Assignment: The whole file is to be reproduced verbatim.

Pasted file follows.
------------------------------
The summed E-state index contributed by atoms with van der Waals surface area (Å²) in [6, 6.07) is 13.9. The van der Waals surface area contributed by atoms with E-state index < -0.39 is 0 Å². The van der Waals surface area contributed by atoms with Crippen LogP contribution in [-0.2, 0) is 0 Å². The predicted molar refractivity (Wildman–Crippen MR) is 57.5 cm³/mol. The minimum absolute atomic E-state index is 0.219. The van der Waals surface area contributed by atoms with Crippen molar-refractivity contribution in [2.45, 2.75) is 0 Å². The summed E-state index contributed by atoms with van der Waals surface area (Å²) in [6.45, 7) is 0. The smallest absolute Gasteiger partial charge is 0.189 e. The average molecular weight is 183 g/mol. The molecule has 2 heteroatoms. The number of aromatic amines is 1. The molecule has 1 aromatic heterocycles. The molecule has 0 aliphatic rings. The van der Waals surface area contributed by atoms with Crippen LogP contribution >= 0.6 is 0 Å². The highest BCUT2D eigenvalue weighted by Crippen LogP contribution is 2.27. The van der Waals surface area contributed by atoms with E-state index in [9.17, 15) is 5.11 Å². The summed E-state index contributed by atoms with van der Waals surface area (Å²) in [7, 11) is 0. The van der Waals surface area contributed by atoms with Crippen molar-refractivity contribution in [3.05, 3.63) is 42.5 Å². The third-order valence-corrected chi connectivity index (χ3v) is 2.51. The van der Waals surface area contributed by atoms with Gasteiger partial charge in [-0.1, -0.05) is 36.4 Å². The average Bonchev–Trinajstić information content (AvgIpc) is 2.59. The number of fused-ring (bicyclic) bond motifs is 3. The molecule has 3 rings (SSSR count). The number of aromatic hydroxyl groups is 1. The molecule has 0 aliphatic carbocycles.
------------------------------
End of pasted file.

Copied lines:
The summed E-state index contributed by atoms with van der Waals surface area (Å²) in [6, 6.07) is 13.9. The van der Waals surface area contributed by atoms with E-state index < -0.39 is 0 Å². The van der Waals surface area contributed by atoms with Crippen LogP contribution in [-0.2, 0) is 0 Å². The predicted molar refractivity (Wildman–Crippen MR) is 57.5 cm³/mol. The minimum absolute atomic E-state index is 0.219. The van der Waals surface area contributed by atoms with Crippen molar-refractivity contribution in [2.45, 2.75) is 0 Å². The summed E-state index contributed by atoms with van der Waals surface area (Å²) in [6.45, 7) is 0. The smallest absolute Gasteiger partial charge is 0.189 e. The average molecular weight is 183 g/mol. The molecule has 2 heteroatoms. The number of aromatic amines is 1. The molecule has 1 aromatic heterocycles. The molecule has 0 aliphatic rings. The van der Waals surface area contributed by atoms with Crippen LogP contribution >= 0.6 is 0 Å². The highest BCUT2D eigenvalue weighted by Crippen LogP contribution is 2.27. The van der Waals surface area contributed by atoms with E-state index in [9.17, 15) is 5.11 Å². The summed E-state index contributed by atoms with van der Waals surface area (Å²) in [7, 11) is 0. The van der Waals surface area contributed by atoms with Crippen molar-refractivity contribution in [3.05, 3.63) is 42.5 Å². The third-order valence-corrected chi connectivity index (χ3v) is 2.51. The van der Waals surface area contributed by atoms with Gasteiger partial charge in [-0.1, -0.05) is 36.4 Å². The average Bonchev–Trinajstić information content (AvgIpc) is 2.59. The number of fused-ring (bicyclic) bond motifs is 3. The molecule has 3 rings (SSSR count). The number of aromatic hydroxyl groups is 1. The molecule has 0 aliphatic carbocycles.